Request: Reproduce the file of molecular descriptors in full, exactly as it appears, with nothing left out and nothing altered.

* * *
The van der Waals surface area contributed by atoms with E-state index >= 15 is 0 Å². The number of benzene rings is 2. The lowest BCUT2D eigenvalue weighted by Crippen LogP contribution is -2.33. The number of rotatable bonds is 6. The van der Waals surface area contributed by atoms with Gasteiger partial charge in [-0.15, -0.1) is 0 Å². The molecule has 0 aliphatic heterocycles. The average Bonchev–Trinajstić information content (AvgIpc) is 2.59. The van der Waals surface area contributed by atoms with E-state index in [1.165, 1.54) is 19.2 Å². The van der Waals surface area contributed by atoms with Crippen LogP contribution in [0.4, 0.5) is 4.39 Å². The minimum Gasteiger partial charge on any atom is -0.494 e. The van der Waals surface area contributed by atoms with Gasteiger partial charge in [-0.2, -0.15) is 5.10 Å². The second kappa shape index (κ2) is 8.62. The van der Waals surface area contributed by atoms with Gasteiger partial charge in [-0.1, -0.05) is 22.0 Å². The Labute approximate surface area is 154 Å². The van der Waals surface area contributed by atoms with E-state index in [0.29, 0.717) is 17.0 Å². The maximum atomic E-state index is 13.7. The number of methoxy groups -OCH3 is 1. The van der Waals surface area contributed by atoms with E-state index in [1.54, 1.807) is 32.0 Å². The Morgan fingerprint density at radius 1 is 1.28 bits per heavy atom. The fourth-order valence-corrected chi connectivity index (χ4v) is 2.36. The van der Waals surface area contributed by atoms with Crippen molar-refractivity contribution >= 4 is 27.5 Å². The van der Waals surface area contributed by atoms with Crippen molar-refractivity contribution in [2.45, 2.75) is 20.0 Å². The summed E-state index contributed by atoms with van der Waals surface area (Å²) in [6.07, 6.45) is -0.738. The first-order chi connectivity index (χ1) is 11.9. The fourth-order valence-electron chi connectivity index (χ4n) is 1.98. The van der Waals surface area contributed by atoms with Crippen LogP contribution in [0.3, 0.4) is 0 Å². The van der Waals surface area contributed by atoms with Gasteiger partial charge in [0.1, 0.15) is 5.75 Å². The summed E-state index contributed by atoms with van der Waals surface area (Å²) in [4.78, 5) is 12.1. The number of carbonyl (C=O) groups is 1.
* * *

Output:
The van der Waals surface area contributed by atoms with E-state index >= 15 is 0 Å². The number of benzene rings is 2. The lowest BCUT2D eigenvalue weighted by Crippen LogP contribution is -2.33. The number of rotatable bonds is 6. The van der Waals surface area contributed by atoms with Gasteiger partial charge in [-0.15, -0.1) is 0 Å². The molecule has 0 aliphatic heterocycles. The average Bonchev–Trinajstić information content (AvgIpc) is 2.59. The van der Waals surface area contributed by atoms with E-state index in [1.165, 1.54) is 19.2 Å². The van der Waals surface area contributed by atoms with Crippen LogP contribution in [0.4, 0.5) is 4.39 Å². The minimum Gasteiger partial charge on any atom is -0.494 e. The van der Waals surface area contributed by atoms with Gasteiger partial charge in [-0.2, -0.15) is 5.10 Å². The second kappa shape index (κ2) is 8.62. The van der Waals surface area contributed by atoms with Gasteiger partial charge in [-0.1, -0.05) is 22.0 Å². The Labute approximate surface area is 154 Å². The van der Waals surface area contributed by atoms with E-state index in [0.29, 0.717) is 17.0 Å². The maximum atomic E-state index is 13.7. The number of methoxy groups -OCH3 is 1. The van der Waals surface area contributed by atoms with E-state index in [1.54, 1.807) is 32.0 Å². The Morgan fingerprint density at radius 1 is 1.28 bits per heavy atom. The fourth-order valence-corrected chi connectivity index (χ4v) is 2.36. The van der Waals surface area contributed by atoms with Crippen molar-refractivity contribution >= 4 is 27.5 Å². The van der Waals surface area contributed by atoms with Crippen molar-refractivity contribution in [2.45, 2.75) is 20.0 Å². The summed E-state index contributed by atoms with van der Waals surface area (Å²) in [6.07, 6.45) is -0.738. The first-order chi connectivity index (χ1) is 11.9. The fourth-order valence-electron chi connectivity index (χ4n) is 1.98. The van der Waals surface area contributed by atoms with Crippen LogP contribution in [0.3, 0.4) is 0 Å². The van der Waals surface area contributed by atoms with Gasteiger partial charge in [0.1, 0.15) is 5.75 Å². The summed E-state index contributed by atoms with van der Waals surface area (Å²) in [4.78, 5) is 12.1. The number of carbonyl (C=O) groups is 1.